MY COMPLICATIONS began during the first week after surgery. Some abscesses developed along the scar line. They looked ghastly and they oozed. My running doc friend put me on antibiotics immediately. I went back to Bill my surgeon and he was optimistic the abscesses would heal soon. They didn’t. They oozed yucky stuff all the time, although it wasn’t pus, and I had to carefully bandage my foot each day.
THIS WENT ON FOR A YEAR. Actually, the tendon itself healed fully in half the time such injuries usually do. Mine healed in 6 months. So 6 months after injury I began doing some simple hikes. But the abscesses were still there and on one 7 hour hike the pressure from my hiking boot on the scar mashed the scar into hamburger. Now I had really done it. A plastic surgeon I consulted said I had set myself back to day one and that I should not expect to get back outdoors for another year at least from that time. Talk about depressing news!
More Time in the SP ForumsAll during this time my usual steady pace of contributing TR’s and other pages to SummitPost came to a complete halt. That was frustrating. I began to spend more time in the forums discovering how nasty the exchanges can get within the SP community. But I even felt guilty about visiting the forums thinking that I really didn’t deserve to be talking about mountaineering and climbing subjects since I wasn’t doing any myself.
A Reluctant Second Surgery and ResultsBACK TO MY LACK OF HEALING. So now I was approaching a year since my injury and my wound still had not closed. My ortho doc referred me to a plastic surgeon who advised against another surgery to see what was wrong because it would involve having to graft an artery and tissue from another part of my body. Not encouraging. My doc then brought in several other orthopedic surgeons to examine me. Three of them said the same thing. I ‘d had a bad reaction to the suture material (called Fibrewire) used to sew the tendon and the sutures needed to be removed. None had ever done this with an Achilles injury and they couldn’t opine on how difficult it might be.
My doc Bill was against the idea of going in to remove the sutures. What if he had to mangle the tendon to get all the sutures out? That would clearly mean reconstructing an Achilles tendon with the attendant complicated surgery and complicated healing. We decided to wait some more. But at the one year anniversary of my injury, my wound was still open and I could not wear shoes. Not a good situation. Finally, my doc and I decided we had no choice. Despite his lofty credentials and extensive experience, he had never done this procedure and I could tell he was nervous about it.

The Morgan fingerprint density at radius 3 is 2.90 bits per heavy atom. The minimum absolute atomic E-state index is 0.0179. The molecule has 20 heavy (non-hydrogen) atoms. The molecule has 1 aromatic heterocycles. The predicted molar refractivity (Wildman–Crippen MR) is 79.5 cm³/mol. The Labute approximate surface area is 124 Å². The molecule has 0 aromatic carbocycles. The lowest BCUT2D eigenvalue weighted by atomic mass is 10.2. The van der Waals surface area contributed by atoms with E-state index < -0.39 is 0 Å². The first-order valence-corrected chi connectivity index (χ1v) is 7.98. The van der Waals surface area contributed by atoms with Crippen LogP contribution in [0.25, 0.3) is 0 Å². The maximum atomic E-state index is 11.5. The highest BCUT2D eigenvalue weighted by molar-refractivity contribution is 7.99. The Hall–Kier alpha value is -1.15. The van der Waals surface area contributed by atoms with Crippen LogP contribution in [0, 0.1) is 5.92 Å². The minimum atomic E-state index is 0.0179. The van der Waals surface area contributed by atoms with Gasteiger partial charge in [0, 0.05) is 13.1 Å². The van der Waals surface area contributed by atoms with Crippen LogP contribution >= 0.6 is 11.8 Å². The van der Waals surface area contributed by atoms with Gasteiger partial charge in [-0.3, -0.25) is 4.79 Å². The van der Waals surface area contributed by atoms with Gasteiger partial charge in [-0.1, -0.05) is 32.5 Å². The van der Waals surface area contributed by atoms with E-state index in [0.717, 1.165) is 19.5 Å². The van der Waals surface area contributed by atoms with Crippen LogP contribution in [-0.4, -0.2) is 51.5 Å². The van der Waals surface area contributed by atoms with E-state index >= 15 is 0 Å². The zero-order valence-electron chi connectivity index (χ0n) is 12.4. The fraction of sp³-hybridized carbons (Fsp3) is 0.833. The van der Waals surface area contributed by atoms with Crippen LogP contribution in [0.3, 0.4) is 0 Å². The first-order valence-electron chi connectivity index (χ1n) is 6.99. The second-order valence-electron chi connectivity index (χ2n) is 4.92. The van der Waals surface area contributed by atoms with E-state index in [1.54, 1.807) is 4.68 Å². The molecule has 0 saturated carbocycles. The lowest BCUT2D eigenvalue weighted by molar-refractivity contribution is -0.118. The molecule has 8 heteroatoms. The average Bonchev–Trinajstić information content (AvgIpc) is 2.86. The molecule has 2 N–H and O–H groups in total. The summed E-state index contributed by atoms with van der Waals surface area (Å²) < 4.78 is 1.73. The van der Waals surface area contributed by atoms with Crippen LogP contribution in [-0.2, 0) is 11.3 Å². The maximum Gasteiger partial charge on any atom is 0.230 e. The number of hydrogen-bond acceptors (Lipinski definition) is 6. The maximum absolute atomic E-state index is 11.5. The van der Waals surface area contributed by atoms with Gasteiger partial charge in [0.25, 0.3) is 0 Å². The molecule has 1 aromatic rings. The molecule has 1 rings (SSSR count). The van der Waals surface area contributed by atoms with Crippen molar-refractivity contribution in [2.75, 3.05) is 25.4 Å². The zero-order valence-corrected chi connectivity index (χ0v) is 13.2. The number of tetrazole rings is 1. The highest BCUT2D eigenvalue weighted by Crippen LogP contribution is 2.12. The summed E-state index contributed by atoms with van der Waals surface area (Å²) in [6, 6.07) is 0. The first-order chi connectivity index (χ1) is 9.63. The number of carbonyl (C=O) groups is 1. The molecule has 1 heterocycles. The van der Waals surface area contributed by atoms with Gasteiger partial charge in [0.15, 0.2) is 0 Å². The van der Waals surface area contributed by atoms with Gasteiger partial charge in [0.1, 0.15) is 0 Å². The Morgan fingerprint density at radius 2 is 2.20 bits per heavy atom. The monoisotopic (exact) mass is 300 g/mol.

On December 16, 2010, over a year after my injury, I went under the knife again. When I woke up, Bill told me with a big smile that the procedure had gone smoothly and that the sutures had pulled right out. Now to see how the healing went. WITHIN FOUR DAYS MY WOUND HAD COMPLETELY CLOSED after having been open for over a year. I was on crutches only two weeks this time and within 4 weeks could walk in my boot. Praise the Lord! I was really healing.
About two months after the second surgery I began climbing back into the saddle. First, my son and I did a great snowshoe hike near the Wrightwood ski resort in the San Gabriel Mountains. I tested my foot further with a canyoneering outing in Bailey Canyon in the local mountains. No problems. IT FELT SO GOOD TO BE BACK OUTDOORS. My third outing was another canyoneering venture rappeling the thunderous waterfalls below Mt. Baldy in southern California. Next, I went skiing at Mammoth,CA. Then I did a snow climb of the Mt. Baldy Bowl in southern California in good order. Now I knew I was fully back.
Final CommentsThe tendon still feels very stiff and after exercise it hurts and gets a little puffy. But full range of motion is back and I can put any amount of pressure on it. My doc said don’t worry about any discomfort, just judge the healing by what I’m able to do. By that standard I’m fully back in the saddle.
That’s my story. CONCLUSIONS? MORAL OF STORY? I don’t know. Certainly nothing can prepare you to be incapacitated from your favorite outdoor activities. The dark, deflating, withering moods are inevitable. All you can do is understand that there is light at the end of the tunnel, all this shall pass, and take advantage of all those free weekends by spending more time with loved ones. My final thought is that I hope there is no one out there reading this story who is going through a similar experience. If there is, all I can say is HANG IN THERE. THE DAWN WILL BREAK.